All coal mines contain methane, and when the barometric pressure drops during colder weather, methane can migrate more easily into the mine atmosphere, increasing the risk of an explosion. Furthermore, dry winter air results in drier conditions underground and this makes coal dust more likely to get suspended in the mine atmosphere, which also can contribute to an explosion. Limited visibility, slippery walkways and freezing and thawing highwalls also contribute to potential mishaps during the winter months.

This year's Winter Alert campaign features a series of posters. The "Highway to Safety" theme focuses on the prevention of coal mine explosions, stressing mine examinations, proper ventilation, rock dusting and mine evacuation. "Don't Let Winter Put You on Ice" addresses hazards specific to surface facilities and prep plants.

Throughout the Winter Alert campaign, mine safety and health specialists will regularly visit mines around the country to heighten awareness to the changing conditions that take place during the winter months. Managers and inspectors will distribute materials that focus on "best practices" for performing miners' jobs and provide compliance assistance in developing solutions to health and safety problems that crop up during the colder months.

A nationwide effort to raise awareness of safety hazards at metal and nonmetal mines begins at this same time in response to a recent rise in fatalities. MSHA personnel will visit metal and nonmetal mines to discuss fatal accidents and encourage mine operators and miners to focus on safe work procedures. They also will attend regional conferences, seminars and meetings to share information on hazard recognition.

MSHA personnel will partner with state mining agencies and national and local industry associations in both the Winter Alert and Focus on Safe Work outreach programs.


A new Spanish language publication, OSHA: íListos para ayudarle! (OSHA: Ready to Help You!), is the newest piece in a growing number of programs and products intended to help Spanish-speaking employers and employees reduce injuries, illnesses, and death on the job.

"We continue to be troubled by the high fatality rate among Hispanic and Latino workers," said Secretary of Labor Elaine L. Chao. "That is why is our Hispanic Outreach Task Force is continuing to find more and better ways to reach Spanish speaking workers and employers with information that can help save their lives. We think we have made some progress in the construction industry, but we need to expand our efforts in other areas."

OSHA's new brochure, which explains the various services, programs and tools that agency offers, is part of a growing effort to reach Spanish speaking workers and employers. The agency also offers training classes in Spanish in some parts of the country and works with community organizations to improve outreach efforts.

"The disproportionately high number of work-related deaths suffered by non-English -- speaking-including Hispanic -- workers is of grave concern to us. These workers are among the most vulnerable in America," said OSHA Administrator John L. Henshaw. "One of the major issues in improving safety of workers is communicating in a language they understand. Publications like our new one help us reach more employers and workers with our safety and health message."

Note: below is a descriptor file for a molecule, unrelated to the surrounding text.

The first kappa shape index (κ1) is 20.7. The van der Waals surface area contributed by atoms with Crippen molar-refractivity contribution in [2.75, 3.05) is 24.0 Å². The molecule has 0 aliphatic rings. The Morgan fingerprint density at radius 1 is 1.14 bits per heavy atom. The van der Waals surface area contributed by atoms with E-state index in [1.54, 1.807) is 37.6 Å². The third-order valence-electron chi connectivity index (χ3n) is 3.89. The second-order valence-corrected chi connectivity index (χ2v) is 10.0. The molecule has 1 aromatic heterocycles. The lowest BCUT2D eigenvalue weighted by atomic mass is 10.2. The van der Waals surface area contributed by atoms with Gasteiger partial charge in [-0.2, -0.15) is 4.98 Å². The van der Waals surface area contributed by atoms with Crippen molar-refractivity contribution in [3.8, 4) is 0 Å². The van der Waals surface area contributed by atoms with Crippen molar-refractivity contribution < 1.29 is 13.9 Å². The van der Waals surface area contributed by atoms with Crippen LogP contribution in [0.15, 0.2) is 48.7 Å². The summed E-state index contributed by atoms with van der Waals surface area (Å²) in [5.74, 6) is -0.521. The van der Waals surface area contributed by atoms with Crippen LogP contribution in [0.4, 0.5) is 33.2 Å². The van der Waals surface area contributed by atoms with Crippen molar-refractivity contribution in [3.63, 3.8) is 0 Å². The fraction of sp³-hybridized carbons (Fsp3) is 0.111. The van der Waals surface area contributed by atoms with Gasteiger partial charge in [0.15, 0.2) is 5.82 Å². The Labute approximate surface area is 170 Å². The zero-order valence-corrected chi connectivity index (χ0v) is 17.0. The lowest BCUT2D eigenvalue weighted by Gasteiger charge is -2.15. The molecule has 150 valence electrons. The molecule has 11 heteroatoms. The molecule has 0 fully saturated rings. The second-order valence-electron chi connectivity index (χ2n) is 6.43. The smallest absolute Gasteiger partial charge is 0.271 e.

OSHA established its Hispanic Outreach Task Force last year after the Bureau of Labor Statistics reported a disturbing increase in the fatality rate among Hispanic workers. New data from BLS, released on Sept. 25, 2002, showed that the fatality rate for Hispanic workers increased by nine percent in 2001. But the higher numbers reflected deaths in the services and agriculture industries, rather than in construction as in prior years.


OSHA and the American Industrial Hygiene Association (AIHA) have established an Alliance to use their collective expertise to help prevent injuries and illnesses in the American workplace while sharing best practices and technical knowledge in many areas, including in the field of ergonomics, announced OSHA Administrator John L. Henshaw.

"OSHA and the AIHA have always enjoyed a fruitful, close working relationship," said Henshaw. "This Alliance will bring us even closer in an important partnership to help reduce ergonomic hazards in the workplace, as well as to expand our already close cooperation in the field of occupational safety and health."

Under the terms of this Alliance, OSHA and the AIHA will work together to provide AIHA members with information and guidance to help reduce and prevent employee exposure to ergonomic hazards, and to reach out to association members with specifics on developing, implementing and improving ergonomic programs.

The Alliance provides avenues for both organizations to work together on outreach and communication projects, including the development and dissemination of information at conferences, events and through their respective websites. AIHA members' worksites will be encouraged to participate in OSHA's cooperative programs, such as compliance assistance, the Voluntary Protection Program, the Consultation Program, and SHARP. AIHA members will also be afforded opportunities to mentor and assist OSHA personnel as they proceed with professional certifications.

OSHA and AIHA will also promote and share information on best practices with others in the occupational health and safety profession. Both organizations will participate in forums and roundtable discussions on ergonomic issues and also examples of hazard recognition strategies and analytical tools that support solutions to ergonomic hazards. Finally, OSHA and AIHA will assist association members with the development and delivery of training and education programs for reducing and eliminating ergonomic hazards in the workplace.

A team of OSHA and AIHA representatives will meet at least quarterly to develop an action plan, determine working procedures, and identify roles and responsibilities of participants.